Fisker Files For Bankruptcy: Here's Why We're Not Surprised

American EV upstart Fisker has filed for Chapter 11 bankruptcy in a Delaware court, marking an end to its attempts to succeed with an affordable SUV in a cut-throat market. "We have faced various market and macroeconomic headwinds that have impacted our ability to operate efficiently," the company said in an official statement, adding that a sale of assets is the only viable option ahead for the brand.

Fisker's hiccups have been no hidden secret in the EV industry, which is notoriously tough on brands trying to make inroads in the budget-friendly segment, shifting away from the premium strategy adopted by the likes of Rivian and Lucid Motors. In January, it was reported that Fisker was struggling to meet internal sales targets by a healthy margin, according to internal documents seen by TechCrunch.

The findings coincided with a Fisker announcement about a shift in its sales strategy, moving from direct in-house customer handover to embracing a dealership model for the North American market, with similar plans in the exploration stage for the EU markets. In 2021, Fisker inked a long-term deal with Magna to produce the ill-fated Ocean SUV. In May this year, the contract manufacturer announced that it would no longer handle manufacturing duties for the electric car at its facility in Austria.

A predictable spiral

Fisker's troubles, however, ran deeper than the usual challenges any new entrant in the EV segment has to face, which can even include outrageous import restrictions to keep the local brands alive and kicking. The Ocean SUV was eviscerated for its poor quality, notably by YouTuber Marques Brownlee aka MKBHD. Earlier this month, Fisker also issued a recall for over 18,000 units across the European and North American markets over faulty software and some compliance issues.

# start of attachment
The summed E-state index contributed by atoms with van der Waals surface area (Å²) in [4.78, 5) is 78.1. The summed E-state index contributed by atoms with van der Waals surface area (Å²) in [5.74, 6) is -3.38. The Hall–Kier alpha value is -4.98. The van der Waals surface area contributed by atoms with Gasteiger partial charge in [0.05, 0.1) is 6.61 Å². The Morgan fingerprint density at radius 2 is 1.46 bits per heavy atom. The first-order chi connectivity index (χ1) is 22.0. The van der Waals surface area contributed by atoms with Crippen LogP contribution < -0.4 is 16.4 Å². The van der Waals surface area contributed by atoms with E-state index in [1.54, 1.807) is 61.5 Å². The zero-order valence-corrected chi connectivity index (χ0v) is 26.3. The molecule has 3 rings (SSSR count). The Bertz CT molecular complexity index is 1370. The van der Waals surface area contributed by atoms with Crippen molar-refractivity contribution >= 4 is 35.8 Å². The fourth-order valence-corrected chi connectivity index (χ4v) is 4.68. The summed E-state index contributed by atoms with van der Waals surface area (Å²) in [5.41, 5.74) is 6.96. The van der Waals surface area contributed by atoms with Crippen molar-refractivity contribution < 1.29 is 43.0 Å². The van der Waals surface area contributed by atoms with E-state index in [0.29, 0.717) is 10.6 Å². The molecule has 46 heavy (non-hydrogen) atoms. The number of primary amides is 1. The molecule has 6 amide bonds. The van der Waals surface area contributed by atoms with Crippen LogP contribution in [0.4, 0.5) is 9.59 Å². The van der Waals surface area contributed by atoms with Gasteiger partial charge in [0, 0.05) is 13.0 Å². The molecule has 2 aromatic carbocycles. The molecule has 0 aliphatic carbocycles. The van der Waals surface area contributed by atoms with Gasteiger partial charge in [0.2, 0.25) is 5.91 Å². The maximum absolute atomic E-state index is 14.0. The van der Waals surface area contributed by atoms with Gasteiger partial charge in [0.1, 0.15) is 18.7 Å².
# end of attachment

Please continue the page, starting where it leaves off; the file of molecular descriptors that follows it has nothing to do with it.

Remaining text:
This was preceded by the National Highway Traffic Safety Administration (NHTSA) launching an investigation into a faulty door issue affecting the Ocean SUV. Just a month prior to that, Fisker was delisted from the New York Stock Exchange over non-compliance with listing standards. It was around the same window that Fisker was reportedly exploring investment deals with another brand, a proposition that never materialized, leaving Fisker on its own.

Of course, all this trouble was accompanied by missing analyst expectations, trimmed revenue goals, and deepening losses. By the end of 2023, Fisker had shipped close to 5,000 vehicles, but was aiming to quadruple those numbers in 2024. That will no longer happen. On a personal front, Fisker's bankruptcy filing is the second high-profile failure for founder Henrik Fisker, who also famously failed to meet the production and repayment deadlines for the ambitious Karma, which would've rubbed shoulders with rivals like Tesla Roadster and the Porsche Taycan, among others.